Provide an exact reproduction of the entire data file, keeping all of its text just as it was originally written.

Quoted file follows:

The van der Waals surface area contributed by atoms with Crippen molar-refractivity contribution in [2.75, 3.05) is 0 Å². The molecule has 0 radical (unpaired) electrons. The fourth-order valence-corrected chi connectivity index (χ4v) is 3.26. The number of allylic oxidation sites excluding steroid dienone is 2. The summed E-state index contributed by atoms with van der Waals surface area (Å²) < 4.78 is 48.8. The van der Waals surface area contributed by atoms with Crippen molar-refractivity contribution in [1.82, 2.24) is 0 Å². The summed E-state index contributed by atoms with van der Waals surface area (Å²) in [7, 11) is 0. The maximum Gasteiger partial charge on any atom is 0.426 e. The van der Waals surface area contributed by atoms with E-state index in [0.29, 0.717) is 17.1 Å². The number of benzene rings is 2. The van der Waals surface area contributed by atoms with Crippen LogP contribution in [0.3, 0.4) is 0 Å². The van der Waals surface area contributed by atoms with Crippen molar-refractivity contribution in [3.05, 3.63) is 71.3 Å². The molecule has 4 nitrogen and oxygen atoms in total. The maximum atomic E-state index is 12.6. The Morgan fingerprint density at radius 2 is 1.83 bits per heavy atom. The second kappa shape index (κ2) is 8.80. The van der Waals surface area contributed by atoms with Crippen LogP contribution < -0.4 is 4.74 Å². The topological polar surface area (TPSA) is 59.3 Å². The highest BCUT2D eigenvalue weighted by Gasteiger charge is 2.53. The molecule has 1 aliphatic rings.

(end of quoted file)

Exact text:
The van der Waals surface area contributed by atoms with Crippen molar-refractivity contribution in [2.75, 3.05) is 0 Å². The molecule has 0 radical (unpaired) electrons. The fourth-order valence-corrected chi connectivity index (χ4v) is 3.26. The number of allylic oxidation sites excluding steroid dienone is 2. The summed E-state index contributed by atoms with van der Waals surface area (Å²) < 4.78 is 48.8. The van der Waals surface area contributed by atoms with Crippen molar-refractivity contribution in [1.82, 2.24) is 0 Å². The summed E-state index contributed by atoms with van der Waals surface area (Å²) in [7, 11) is 0. The maximum Gasteiger partial charge on any atom is 0.426 e. The van der Waals surface area contributed by atoms with E-state index in [0.29, 0.717) is 17.1 Å². The number of benzene rings is 2. The van der Waals surface area contributed by atoms with Crippen LogP contribution in [0.3, 0.4) is 0 Å². The van der Waals surface area contributed by atoms with Crippen molar-refractivity contribution in [3.05, 3.63) is 71.3 Å². The molecule has 4 nitrogen and oxygen atoms in total. The maximum atomic E-state index is 12.6. The Morgan fingerprint density at radius 2 is 1.83 bits per heavy atom. The second kappa shape index (κ2) is 8.80. The van der Waals surface area contributed by atoms with Crippen LogP contribution < -0.4 is 4.74 Å². The topological polar surface area (TPSA) is 59.3 Å². The highest BCUT2D eigenvalue weighted by Gasteiger charge is 2.53. The molecule has 1 aliphatic rings.